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Holy Night? Yes. Silent Night? Not exactly. If all you knew about the birth of Jesus was from department store Christmas carols, you might be tempted to think it was a serenely peaceful event – clean, pure, magical and not a trace of a tear (“all is calm”, “No crying he makes”).

Likewise, Christmas TV programming typically consists of animated movies like The Polar Express, families dealing with their issues like The Santa Clause, or some other plot centered around Santa Claus inability to meet his deadline despite his alleged omnipotence. Aside from the question of the relevance of such things to Jesus, culturally the Christmas season is an emotional time of year, a time to relax, family times and full of light and fluffy accouterments.

Now I think a bit of magic is great (perhaps necessary), adding a unique dynamic to the year, and we enjoy lots of good things but is the whole deal perhaps so clean, so neat, so magical, that the raw humanity of the arrival of Jesus is obscured?

While it certainly doesn’t set out to be a Christmas movie in the traditional sense – and it’s probably more humanistic than Christian – Children of Men (2006) directed by Alfonso Cuaron (Gravity) is essentially a modern retelling of the Christmas story, and it might offer more insight into the squalor and hope of the traditional Christmas Story than our cultural sensibilities allow.

Children of Men depicts a world in turmoil, a world at war with itself, a world without hope, a world looking for hope. This world is a future one but the imagery is ours, and deliberately so, drawing out today’s problems to their worst conclusions: worldwide economic collapse, terrorism, horrifying refugee prison camps, police brutality, heightened security, pervasive surveillance. If the future didn’t look bright enough, a baby hasn’t been born in 18 years. On this day, the world’s youngest person, 18 year old “Baby Deigo” has died. The world is mourning and the title of the new youngest person goes to another. No one knows why. The future of a decaying humanity is brought into sharp focus.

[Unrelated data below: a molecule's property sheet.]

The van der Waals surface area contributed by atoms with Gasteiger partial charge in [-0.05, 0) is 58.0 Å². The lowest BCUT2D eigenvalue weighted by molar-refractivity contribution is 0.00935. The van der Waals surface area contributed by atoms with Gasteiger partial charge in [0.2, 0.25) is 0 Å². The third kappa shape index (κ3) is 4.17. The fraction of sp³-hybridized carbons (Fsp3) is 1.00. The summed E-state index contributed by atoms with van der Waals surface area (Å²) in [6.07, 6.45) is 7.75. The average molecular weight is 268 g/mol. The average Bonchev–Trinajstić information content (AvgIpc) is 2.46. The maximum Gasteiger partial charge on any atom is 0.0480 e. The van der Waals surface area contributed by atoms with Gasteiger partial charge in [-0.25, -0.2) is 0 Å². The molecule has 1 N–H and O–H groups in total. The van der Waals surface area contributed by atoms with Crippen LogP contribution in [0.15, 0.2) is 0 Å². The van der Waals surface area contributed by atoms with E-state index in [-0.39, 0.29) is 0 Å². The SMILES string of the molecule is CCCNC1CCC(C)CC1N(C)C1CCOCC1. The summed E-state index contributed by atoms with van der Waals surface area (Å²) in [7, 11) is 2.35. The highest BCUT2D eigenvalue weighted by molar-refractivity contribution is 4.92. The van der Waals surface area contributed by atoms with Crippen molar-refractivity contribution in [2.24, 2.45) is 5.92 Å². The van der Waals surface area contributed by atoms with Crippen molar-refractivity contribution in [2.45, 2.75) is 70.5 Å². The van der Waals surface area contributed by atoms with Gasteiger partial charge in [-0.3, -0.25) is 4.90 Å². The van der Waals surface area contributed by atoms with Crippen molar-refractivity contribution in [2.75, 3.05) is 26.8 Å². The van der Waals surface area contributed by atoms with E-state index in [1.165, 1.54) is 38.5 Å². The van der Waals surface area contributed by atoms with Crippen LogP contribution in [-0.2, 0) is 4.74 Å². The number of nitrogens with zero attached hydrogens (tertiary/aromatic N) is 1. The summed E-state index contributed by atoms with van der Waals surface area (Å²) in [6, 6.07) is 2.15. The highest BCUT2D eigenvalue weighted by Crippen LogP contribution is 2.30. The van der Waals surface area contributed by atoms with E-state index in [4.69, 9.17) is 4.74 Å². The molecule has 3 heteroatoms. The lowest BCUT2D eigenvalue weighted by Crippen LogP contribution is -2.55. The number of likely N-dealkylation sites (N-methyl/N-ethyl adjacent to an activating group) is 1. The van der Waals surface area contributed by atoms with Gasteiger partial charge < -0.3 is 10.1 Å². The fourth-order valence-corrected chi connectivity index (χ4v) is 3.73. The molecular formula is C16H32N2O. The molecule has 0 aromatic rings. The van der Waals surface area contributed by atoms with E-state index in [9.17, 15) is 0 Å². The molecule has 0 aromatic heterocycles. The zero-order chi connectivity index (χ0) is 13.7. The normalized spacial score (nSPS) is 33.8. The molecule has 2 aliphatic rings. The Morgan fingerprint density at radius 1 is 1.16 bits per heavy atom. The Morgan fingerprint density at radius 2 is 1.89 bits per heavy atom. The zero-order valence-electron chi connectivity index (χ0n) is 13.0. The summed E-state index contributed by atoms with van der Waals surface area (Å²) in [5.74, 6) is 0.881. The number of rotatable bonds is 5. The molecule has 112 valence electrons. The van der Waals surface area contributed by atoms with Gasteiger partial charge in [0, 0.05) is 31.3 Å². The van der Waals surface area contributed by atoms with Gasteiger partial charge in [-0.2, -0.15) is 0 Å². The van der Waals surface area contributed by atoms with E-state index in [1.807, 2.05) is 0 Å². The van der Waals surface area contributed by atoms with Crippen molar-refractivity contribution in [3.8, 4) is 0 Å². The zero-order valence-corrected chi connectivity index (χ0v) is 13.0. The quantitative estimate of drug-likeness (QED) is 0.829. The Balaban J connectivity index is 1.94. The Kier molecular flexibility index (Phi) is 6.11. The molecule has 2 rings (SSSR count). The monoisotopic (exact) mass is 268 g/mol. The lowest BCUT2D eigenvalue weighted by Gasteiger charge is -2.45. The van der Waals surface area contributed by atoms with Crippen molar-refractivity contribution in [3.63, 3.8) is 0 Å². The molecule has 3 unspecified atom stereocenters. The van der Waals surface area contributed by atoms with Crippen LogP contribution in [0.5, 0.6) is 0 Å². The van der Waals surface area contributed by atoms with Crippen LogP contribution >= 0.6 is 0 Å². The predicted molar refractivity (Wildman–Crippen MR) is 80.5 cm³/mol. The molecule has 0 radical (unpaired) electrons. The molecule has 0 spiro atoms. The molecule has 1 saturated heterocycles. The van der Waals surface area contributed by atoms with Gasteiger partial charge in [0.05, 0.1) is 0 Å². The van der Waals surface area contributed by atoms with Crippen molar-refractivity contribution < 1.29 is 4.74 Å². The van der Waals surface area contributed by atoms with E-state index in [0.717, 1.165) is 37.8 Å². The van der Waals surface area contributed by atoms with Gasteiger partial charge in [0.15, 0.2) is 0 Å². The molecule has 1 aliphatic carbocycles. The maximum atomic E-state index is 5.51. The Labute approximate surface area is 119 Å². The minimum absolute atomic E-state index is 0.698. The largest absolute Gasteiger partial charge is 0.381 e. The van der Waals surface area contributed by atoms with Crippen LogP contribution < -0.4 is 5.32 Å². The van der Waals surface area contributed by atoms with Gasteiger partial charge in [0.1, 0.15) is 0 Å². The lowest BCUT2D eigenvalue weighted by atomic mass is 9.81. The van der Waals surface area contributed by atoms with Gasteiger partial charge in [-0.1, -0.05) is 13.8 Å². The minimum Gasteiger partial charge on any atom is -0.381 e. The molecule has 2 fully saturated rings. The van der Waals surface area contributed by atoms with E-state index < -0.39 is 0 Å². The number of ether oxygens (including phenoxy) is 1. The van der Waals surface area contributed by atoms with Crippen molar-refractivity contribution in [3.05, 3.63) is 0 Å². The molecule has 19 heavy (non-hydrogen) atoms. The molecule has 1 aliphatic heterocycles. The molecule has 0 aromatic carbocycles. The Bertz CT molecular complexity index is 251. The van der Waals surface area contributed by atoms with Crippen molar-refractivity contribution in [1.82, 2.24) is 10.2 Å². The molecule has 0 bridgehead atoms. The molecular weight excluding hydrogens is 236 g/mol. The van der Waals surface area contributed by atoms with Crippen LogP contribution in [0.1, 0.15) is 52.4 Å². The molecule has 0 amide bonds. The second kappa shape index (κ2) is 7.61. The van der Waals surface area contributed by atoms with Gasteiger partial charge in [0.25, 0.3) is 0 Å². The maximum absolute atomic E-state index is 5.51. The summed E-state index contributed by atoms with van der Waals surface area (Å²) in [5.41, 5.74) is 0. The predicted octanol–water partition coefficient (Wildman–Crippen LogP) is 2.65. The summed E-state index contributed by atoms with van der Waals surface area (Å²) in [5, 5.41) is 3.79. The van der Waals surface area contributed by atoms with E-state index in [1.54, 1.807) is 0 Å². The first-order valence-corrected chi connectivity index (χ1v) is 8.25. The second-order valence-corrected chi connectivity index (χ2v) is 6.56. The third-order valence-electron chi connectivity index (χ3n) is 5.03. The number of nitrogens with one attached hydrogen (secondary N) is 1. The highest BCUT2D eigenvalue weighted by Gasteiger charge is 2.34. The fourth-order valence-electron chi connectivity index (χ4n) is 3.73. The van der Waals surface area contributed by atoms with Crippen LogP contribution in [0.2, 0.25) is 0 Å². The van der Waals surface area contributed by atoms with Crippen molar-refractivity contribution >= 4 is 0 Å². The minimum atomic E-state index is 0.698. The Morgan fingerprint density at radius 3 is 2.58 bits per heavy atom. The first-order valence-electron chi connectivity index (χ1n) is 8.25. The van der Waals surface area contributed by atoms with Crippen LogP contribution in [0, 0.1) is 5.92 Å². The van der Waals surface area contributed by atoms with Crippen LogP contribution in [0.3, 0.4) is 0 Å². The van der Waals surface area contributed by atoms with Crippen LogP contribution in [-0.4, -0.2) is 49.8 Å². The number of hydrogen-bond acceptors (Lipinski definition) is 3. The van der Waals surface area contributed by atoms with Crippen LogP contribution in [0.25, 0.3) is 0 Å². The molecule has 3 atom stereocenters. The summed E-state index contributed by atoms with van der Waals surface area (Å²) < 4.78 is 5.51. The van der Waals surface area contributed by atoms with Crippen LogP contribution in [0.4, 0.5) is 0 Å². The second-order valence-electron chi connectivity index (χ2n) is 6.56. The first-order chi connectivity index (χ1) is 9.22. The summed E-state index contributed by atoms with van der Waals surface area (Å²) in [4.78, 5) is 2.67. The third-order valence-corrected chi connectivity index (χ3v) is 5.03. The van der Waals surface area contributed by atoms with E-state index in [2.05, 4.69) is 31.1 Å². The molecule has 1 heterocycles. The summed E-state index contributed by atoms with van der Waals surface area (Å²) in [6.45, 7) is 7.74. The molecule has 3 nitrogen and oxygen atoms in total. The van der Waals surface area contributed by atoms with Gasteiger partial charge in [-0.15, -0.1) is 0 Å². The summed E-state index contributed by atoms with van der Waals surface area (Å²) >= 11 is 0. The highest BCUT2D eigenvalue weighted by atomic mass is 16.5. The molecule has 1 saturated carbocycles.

The hero Theo (Clive Owen), however, is disinterested, cynical. His life has been like this for some time, separated, alone. He drinks and smokes just to feel something. Theo’s wife, Julian (Julianne Moore) is a leader in an activist group called the Fishes. But with the group considered a terror organization, she needs Theo’s help to take young girl Kee to the coast. Theo, jaded though he is, finds himself caught up in the plight to protect and defend the baby who is – or rather could be – the hope of the world, if only they can survive a desperate and dangerous escape from those who would take the baby for their own ends. He’s the only hope for the only hope of the world.

Like Mary and Joseph, Theo and the pregnant Kee endure an arduous journey with an impending birth. Eventually, Kee and Theo are forced to find a place in the poverty of a refugee camp. It isn’t much. It’s dark, filthy, unhygienic. But in this filthy place, a baby is born. We experience all the sweat, breathing, pain and desperation, as this new, living, breathing, crying life emerges in squalor. It’s a traumatic scene set in a world wracked with despair and decay. But it’s also a beautiful human moment of great joy, pregnant (pardon the pun) with possibility. It signals the beginning of hope for Theo – who through this journey is transformed from apathy to action – and the hope for humanity.

And this too is the irony of the incarnation of Emmanuel, God With Us. The arrival of this Son – to ordinary parents in a lowly animal shelter, through the pain and messiness of childbirth into our dirt and grime, to a people oppressed and a world aching under the weight of sin – signals the beginning of hope; the joyful angelic proclamation of peace on earth and goodwill among men announces the dawn of a new day between God and humanity.

While Jesus’ birth signals the hope of a new beginning for humanity, Jesus ultimate sacrifice secures it. At the cross, Jesus will again be humiliated, the joyous songs of angels are exchanged with the mocking of scoffers, his body once small and supple, now beaten and torn for the sins of many. Not the liberator from Roman oppression as some hoped, but the victor over the slavery of sin and death.

Yes, we need action rather than apathy.

But we first need transformation. Forgiveness of sins. A new heart. A heart that puts others first.

If the darkness within is conquered, the darkness without will follow, in our lives and in our world.

Children of Men is not your usual Christmas viewing, but maybe it should be. Maybe not in a family time slot – much of the story is too intense for young viewers, and probably many older ones too. If the message of Children of Men is that hope can emerge from the deepest darkness, the Christian message is that hope has appeared in flesh and blood, but it doesn’t always look like what we expect.

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